These evergreens just off Montauk Highway in Southampton are “protected” every winter. But you can see that salt spray and salty air penetrate the flimsy burlap, damaging the trees 30 to 50 feet off the highway. ANDREW MESSINGER
No salt damage here, just shrubs crushed but snow dumped 6 feet on top of them. This is a condo complex where there is really no accommodation for snow that’s been plowed from driveways and roadways. ANDREW MESSINGER
These junipers were burned in the winter from road salt applied just feet away. It appears that the damage is from roots being burned from salt splashing into the bed from the road as well as burning from salt that may have been in the snow plowed onto the planting bed. ANDREW MESSINGER
This 12-foot-tall windscreen is erected just off the ocean dune in Southampton to protect pine trees from dry northerly winds and salt spray laden southerly winds in the winter months. In the winter both the salt and wind can be desiccants damaging needles as well as leaves. ANDREW MESSINGER
This Ilex, or small leaved holly, had a naturally mounded shape. But to protect from wind, snow and ice loads in the winter months it’s tied horizontally and vertically in a conical form. This forces ice and snow off the plant and also reduces surface area. ANDREW MESSINGER
After a light snowfall or when a deeper snowfall melts down to just an inch or so you may notice these trails through the snow. These are caused by voles who tunnel between the soil (or lawn) and the snow escaping predators like hawks. The voles are traveling between feeding places looking for crowns of perennials or bark from fruit trees to munch on. ANDREW MESSINGER
When applying winter mulches some plants need to be left uncovered. These Cyclamen coum don’t appreciate being mulched and the mulch will also hide their magnificent February and early March flowers under pines, oaks and maples. ANDREW MESSINGER
While you were busy wrapping your holiday presents, maybe you forgot to do some wrapping outside? And while you were warm and cozy inside, you may have thought that you had everything in the garden tucked away and safe for the winter. Guess again, my friend.
But it’s not too late, and it’s not too cold. Yet. Meteorologically, our coldest period out here is now through the end of February.
You may be under the mistaken impression that winter damage to our plants (trees, shrubs and perennials) occurs when it’s bitterly cold out. Well, that’s not entirely true. Yes, there can be widespread damage to many plants if they stay very cold for very long. Let’s say down into the single digits for a week to 10 days. This type of cold penetrates deep into the ground and the depth and length of the cold can be a challenge for many borderline “hardy” plants and those that are old or otherwise under stress.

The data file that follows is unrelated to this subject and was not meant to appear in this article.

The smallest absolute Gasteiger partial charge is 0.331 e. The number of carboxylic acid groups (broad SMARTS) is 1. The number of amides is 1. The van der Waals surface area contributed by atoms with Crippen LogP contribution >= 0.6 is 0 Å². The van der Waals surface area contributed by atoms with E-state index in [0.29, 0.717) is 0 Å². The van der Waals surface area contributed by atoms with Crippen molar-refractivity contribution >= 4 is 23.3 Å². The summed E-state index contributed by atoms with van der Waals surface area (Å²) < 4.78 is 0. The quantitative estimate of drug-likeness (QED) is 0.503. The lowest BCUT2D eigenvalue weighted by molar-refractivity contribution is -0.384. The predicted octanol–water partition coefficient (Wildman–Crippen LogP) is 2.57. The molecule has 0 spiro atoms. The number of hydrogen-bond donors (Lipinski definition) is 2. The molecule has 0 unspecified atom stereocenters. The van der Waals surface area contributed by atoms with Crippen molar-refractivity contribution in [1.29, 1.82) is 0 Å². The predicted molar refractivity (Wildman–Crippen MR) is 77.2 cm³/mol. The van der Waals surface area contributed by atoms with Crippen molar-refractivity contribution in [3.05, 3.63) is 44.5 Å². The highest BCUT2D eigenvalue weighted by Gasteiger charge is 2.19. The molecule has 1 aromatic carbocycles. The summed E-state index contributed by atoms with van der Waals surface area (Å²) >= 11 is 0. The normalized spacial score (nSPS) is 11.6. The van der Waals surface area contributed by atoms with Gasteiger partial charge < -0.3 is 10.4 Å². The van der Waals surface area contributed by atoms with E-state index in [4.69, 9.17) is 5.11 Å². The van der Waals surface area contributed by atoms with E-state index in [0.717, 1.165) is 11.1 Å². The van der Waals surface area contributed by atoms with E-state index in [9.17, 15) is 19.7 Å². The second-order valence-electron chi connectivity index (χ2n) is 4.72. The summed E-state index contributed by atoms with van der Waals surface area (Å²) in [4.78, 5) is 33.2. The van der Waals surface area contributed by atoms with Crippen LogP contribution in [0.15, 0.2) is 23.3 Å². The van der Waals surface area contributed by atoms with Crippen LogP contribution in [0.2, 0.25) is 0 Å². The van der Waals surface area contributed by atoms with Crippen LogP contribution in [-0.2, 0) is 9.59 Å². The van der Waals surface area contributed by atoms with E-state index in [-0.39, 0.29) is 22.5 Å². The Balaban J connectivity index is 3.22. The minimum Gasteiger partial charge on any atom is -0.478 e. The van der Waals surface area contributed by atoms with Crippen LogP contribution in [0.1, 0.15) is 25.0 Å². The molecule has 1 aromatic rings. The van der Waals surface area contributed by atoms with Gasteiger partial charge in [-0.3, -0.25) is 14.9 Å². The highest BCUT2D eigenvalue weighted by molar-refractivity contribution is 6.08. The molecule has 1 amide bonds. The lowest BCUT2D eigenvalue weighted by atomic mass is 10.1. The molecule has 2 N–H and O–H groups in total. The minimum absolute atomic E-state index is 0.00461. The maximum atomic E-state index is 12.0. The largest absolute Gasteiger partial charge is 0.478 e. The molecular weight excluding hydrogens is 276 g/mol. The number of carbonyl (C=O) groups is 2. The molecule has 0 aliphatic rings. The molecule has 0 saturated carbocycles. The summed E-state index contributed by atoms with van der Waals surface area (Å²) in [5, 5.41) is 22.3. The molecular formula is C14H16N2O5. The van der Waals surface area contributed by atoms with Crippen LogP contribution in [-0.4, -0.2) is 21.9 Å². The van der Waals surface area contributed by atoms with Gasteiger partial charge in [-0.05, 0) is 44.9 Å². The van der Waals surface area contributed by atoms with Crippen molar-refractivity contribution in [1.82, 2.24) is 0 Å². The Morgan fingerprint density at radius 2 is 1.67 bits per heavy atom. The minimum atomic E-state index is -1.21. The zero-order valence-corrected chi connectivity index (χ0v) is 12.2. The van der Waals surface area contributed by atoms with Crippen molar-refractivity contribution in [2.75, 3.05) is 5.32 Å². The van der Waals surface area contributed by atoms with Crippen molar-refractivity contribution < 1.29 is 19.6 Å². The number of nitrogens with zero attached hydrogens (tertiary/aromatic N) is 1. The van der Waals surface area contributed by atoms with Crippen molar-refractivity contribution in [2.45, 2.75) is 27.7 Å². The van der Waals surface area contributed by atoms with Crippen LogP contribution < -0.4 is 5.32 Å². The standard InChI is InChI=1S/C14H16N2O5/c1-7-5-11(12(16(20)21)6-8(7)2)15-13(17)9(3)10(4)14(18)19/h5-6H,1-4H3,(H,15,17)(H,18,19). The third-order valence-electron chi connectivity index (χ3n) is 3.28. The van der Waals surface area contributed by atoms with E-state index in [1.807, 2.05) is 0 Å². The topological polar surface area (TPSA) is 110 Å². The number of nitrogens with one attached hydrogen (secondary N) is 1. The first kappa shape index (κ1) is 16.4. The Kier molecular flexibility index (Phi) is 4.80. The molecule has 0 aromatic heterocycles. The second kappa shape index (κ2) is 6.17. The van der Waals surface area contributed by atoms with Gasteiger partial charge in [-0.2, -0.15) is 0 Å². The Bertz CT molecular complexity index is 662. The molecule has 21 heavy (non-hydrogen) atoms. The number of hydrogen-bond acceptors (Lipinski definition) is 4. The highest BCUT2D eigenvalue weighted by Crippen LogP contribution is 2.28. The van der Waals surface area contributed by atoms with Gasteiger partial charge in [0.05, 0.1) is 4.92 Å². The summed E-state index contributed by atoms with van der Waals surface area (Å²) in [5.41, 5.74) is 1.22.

Winter damage can also occur on a beautiful winter day when the sky is blue, there’s a light but persistent wind, the air is warm —and the ground is still frozen solid. Under these circumstances, damage to evergreens, both broadleaf and needled, can be a big possibility. This can include shrub Ilex (hollies) and boxwood, as well as arborvitae and similar landscape plants.
On these warmish winter days, the combination of bright sun and a light to moderate breeze increases transpiration in many evergreens. As a result of this “breathing,” the small pores in the foliage begin to open and try to let moisture escape from the plant as part of its natural cycle as a living plant with foliage. Yes, needles and the flat surfaces of all these plants are still foliage and still capable of functioning in the depths of winter.
One great demonstration of this and a plant’s reaction is on rhododendrons. In the winter when it’s bitterly cold the leaves of many rhodies will curl inward in a natural effort to reduce the foliage exposure (surface area) to evaporation when the plant can’t move water from the root zone into the leaves. We also see this phenomenon in the summer during periods of heat and drought when rhodies exhibit the same reaction of curling leaves. In some cases, with prolonged cold or drought, we later notice that these leaves never unfurl from the desiccation damage and a number of branches can die back.
As these cells open and begin to release water and oxygen, if the ground is still frozen, they are unable to draw water from the root zone to replace water that’s evaporating. The result is often seen later in winter or in the spring when we note the brown leaves and needles that desiccated or just dried out.